Martin Luther King, Jr delivering speech

Effects of Media’s Hate Speech towards Martin Luther King, Jr. Still Felt Today

Martin Luther King, Jr delivering speech

Media bias has pushed a hateful agenda towards Martin Luther King, Jr. for decades. The public is losing trust in the ability of mass news media to tell the truth.

A great man whose impact has changed the face of America, Martin Luther King, Jr. should have been alive today to see the fruits of his legacy, a concept poignantly expressed by the elegant video, Imagine, created by the Anti-Defamation League in celebration of that organization’s 100th anniversary.

Effects of Media’s Hate Speech towards Martin Luther King, Jr. Still Felt Today[/tweetthis]

Dr. King awakened an entire generation with his courage and eloquence when he spoke these words on August 28, 1963, from a stage at from the Lincoln Memorial in Washington, D.C.: “ I have a dream that one day this nation will rise up and live out the true meaning of its creed: ‘We hold these truths to be self-evident; that all men are created equal.’”

He was as much the victim of hateful lies as he was of the man who pulled the trigger that ended his life.

Hate crime is now punishable under U.S. law, but what of those who incite that hatred and the irresponsible media who seek out hate speech and spread it?

Not only did Dr. King have to contend with hateful coverage from reactionary media in the South, his last few years were dogged by demeaning, condescending and even incendiary coverage from the likes of Life magazine, the Washington Post and Reader’s Digest according to the media watchdog group FAIR (Fairness and Accuracy in Media Reporting). In their article, “The Martin Luther King You Don’t See on TV,” FAIR shows how mainstream media inflamed anti-King sentiment in the last years of his life.

FAIR points out this invective was aimed at Dr. King’s stand on both U.S. domestic and foreign policy. “He maintained that civil rights laws were empty without ‘human rights’ — including economic rights. For people too poor to eat at a restaurant or afford a decent home, King said, anti-discrimination laws were hollow.” And he was derided for his equally forceful condemnation of U.S. foreign policy including the Vietnam War. Life magazine called his speech, “Beyond Vietnam,” a “demagogic slander that sounded like a script for Radio Hanoi.”

Dr. King inspired a movement to create an America that lives up to the vision of its founding fathers. And with freedom must come the responsibility to use that freedom ethically.

The institution in which freedom of press is entrusted has failed the American public. According to Gallup Poll results released in September 2015, the majority of Americans have had little or no trust in the mass media, with as few as four in 10 Americans having “a great deal” or “a fair amount” of trust and confidence in the mass media to report the news fully, accurately and fairly.

A recent article from Politico, titled “The Public’s Correct Not to Trust the Media,” concludes with the admonition, “If you consume a lot of news and you don’t trust everything you see, you’re probably doing it right.” A similar view is exposed by the Mormon Church in a piece titled “Journalistic Integrity and the Compartmentalization of Ethics,” which states “An informed citizenry, it is often said, is the bulwark of democracy. The basic principles of journalistic integrity – objectivity in reporting, detachment from personal bias, and disinterested duty to the truth – are essential in facilitating public trust and civil discourse. All individuals and institutions, including churches, share an interest in contributing to these worthy goals.”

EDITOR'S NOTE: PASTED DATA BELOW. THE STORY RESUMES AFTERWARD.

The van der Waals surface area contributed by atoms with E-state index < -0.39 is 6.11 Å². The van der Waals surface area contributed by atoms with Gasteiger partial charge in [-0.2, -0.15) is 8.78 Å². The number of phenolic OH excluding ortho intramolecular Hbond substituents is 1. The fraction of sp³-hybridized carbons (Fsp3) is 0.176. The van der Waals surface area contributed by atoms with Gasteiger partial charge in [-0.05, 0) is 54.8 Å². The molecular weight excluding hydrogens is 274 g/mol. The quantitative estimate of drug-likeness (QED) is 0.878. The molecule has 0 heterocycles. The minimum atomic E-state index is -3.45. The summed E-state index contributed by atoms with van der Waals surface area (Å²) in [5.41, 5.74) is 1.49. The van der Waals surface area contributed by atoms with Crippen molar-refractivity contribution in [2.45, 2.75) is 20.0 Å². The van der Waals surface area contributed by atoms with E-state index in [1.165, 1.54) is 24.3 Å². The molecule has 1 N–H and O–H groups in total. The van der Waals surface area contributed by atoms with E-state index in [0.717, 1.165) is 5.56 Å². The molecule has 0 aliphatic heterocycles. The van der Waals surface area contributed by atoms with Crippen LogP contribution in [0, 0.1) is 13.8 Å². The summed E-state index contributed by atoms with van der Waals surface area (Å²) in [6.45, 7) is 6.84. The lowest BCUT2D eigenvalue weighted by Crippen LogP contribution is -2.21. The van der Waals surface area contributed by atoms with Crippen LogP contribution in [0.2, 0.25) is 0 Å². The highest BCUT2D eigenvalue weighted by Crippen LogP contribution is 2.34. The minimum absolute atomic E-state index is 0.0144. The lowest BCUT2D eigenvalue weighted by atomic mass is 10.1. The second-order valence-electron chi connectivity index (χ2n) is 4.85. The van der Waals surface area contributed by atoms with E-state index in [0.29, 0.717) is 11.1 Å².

Another article with a similar view, this time in Freedom Magazine, a publication by the Church of Scientology, by Dr. Thomas E. Patterson, Bradlee Professor of Government and the Press at Harvard University’s John F. Kennedy School of Government, states, “A recent poll by Harvard University’s Institute of Politics found that only 12 percent of young adults trust the news media to ‘do the right thing.’” It goes on to point out that this is a serious failing, as “An informed public is vital to a properly functioning democracy. We can’t manage that on our own. We depend on the media to keep us informed…. That imperative extends beyond those who produce daily news stories. It applies also to the magazine writers, the book authors and the documentary filmmakers that present themselves as conveyers of fact. They’re reporters, too. We need them to tell it straight.”

In celebrating Dr. King’s legacy, let us demand of our media that they discharge the rights with which they are entrusted responsibly.

Only then can we really fulfil Dr. King dream to:

…let freedom ring. From the prodigious hilltops of New Hampshire, let freedom ring. From the mighty mountains of New York, let freedom ring. From the mighty Alleghenies of Pennsylvania!

Let freedom ring from the snowcapped Rockies of Colorado!

Let freedom ring from the curvaceous slopes of California!

But not only there; let freedom ring from the Stone Mountain of Georgia!

Let freedom ring from Lookout Mountain in Tennessee!

Let freedom ring from every hill and molehill in Mississippi. From every mountainside, let freedom ring.

And when this happens, when we allow freedom to ring, when we let it ring from every village and hamlet, from every state and every city, we will be able to speed up that day when all of God's children, black men and white men, Jews and Gentiles, Protestants and Catholics, will be able to join hands and sing in the words of the old Negro spiritual, "Free at last! Free at last! Thank God almighty, we're free at last!"


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